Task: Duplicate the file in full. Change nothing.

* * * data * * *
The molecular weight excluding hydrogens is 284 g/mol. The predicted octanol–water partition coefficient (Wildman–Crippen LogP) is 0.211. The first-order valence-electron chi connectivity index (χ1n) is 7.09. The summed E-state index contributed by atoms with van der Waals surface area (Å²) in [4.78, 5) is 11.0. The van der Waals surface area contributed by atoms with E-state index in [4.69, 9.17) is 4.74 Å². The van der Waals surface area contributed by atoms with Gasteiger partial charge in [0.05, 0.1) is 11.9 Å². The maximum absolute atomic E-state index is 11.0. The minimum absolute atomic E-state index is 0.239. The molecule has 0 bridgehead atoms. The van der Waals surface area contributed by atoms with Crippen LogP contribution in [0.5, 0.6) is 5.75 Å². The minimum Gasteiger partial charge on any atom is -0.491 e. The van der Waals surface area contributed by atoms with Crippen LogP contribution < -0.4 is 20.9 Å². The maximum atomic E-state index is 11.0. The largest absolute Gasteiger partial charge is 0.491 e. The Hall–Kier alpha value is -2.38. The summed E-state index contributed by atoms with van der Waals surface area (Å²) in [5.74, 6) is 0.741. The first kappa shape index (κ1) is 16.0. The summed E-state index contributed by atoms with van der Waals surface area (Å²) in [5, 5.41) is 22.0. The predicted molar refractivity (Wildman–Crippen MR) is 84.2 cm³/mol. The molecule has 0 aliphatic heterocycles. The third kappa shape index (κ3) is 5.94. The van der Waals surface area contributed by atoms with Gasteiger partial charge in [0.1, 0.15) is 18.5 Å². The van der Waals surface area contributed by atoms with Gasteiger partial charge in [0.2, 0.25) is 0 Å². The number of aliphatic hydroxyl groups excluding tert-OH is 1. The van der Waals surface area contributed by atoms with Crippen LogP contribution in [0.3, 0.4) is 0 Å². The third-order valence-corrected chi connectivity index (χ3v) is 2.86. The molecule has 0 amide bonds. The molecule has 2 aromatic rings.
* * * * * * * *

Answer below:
The molecular weight excluding hydrogens is 284 g/mol. The predicted octanol–water partition coefficient (Wildman–Crippen LogP) is 0.211. The first-order valence-electron chi connectivity index (χ1n) is 7.09. The summed E-state index contributed by atoms with van der Waals surface area (Å²) in [4.78, 5) is 11.0. The van der Waals surface area contributed by atoms with E-state index in [4.69, 9.17) is 4.74 Å². The van der Waals surface area contributed by atoms with Gasteiger partial charge in [0.05, 0.1) is 11.9 Å². The maximum absolute atomic E-state index is 11.0. The minimum absolute atomic E-state index is 0.239. The molecule has 0 bridgehead atoms. The van der Waals surface area contributed by atoms with Crippen LogP contribution in [0.5, 0.6) is 5.75 Å². The minimum Gasteiger partial charge on any atom is -0.491 e. The van der Waals surface area contributed by atoms with Crippen LogP contribution < -0.4 is 20.9 Å². The maximum atomic E-state index is 11.0. The largest absolute Gasteiger partial charge is 0.491 e. The Hall–Kier alpha value is -2.38. The summed E-state index contributed by atoms with van der Waals surface area (Å²) in [5.74, 6) is 0.741. The first kappa shape index (κ1) is 16.0. The summed E-state index contributed by atoms with van der Waals surface area (Å²) in [5, 5.41) is 22.0. The predicted molar refractivity (Wildman–Crippen MR) is 84.2 cm³/mol. The molecule has 0 aliphatic heterocycles. The third kappa shape index (κ3) is 5.94. The van der Waals surface area contributed by atoms with Gasteiger partial charge in [0.1, 0.15) is 18.5 Å². The van der Waals surface area contributed by atoms with Gasteiger partial charge in [0.2, 0.25) is 0 Å². The number of aliphatic hydroxyl groups excluding tert-OH is 1. The van der Waals surface area contributed by atoms with Crippen LogP contribution in [0.3, 0.4) is 0 Å². The third-order valence-corrected chi connectivity index (χ3v) is 2.86. The molecule has 0 amide bonds. The molecule has 2 aromatic rings.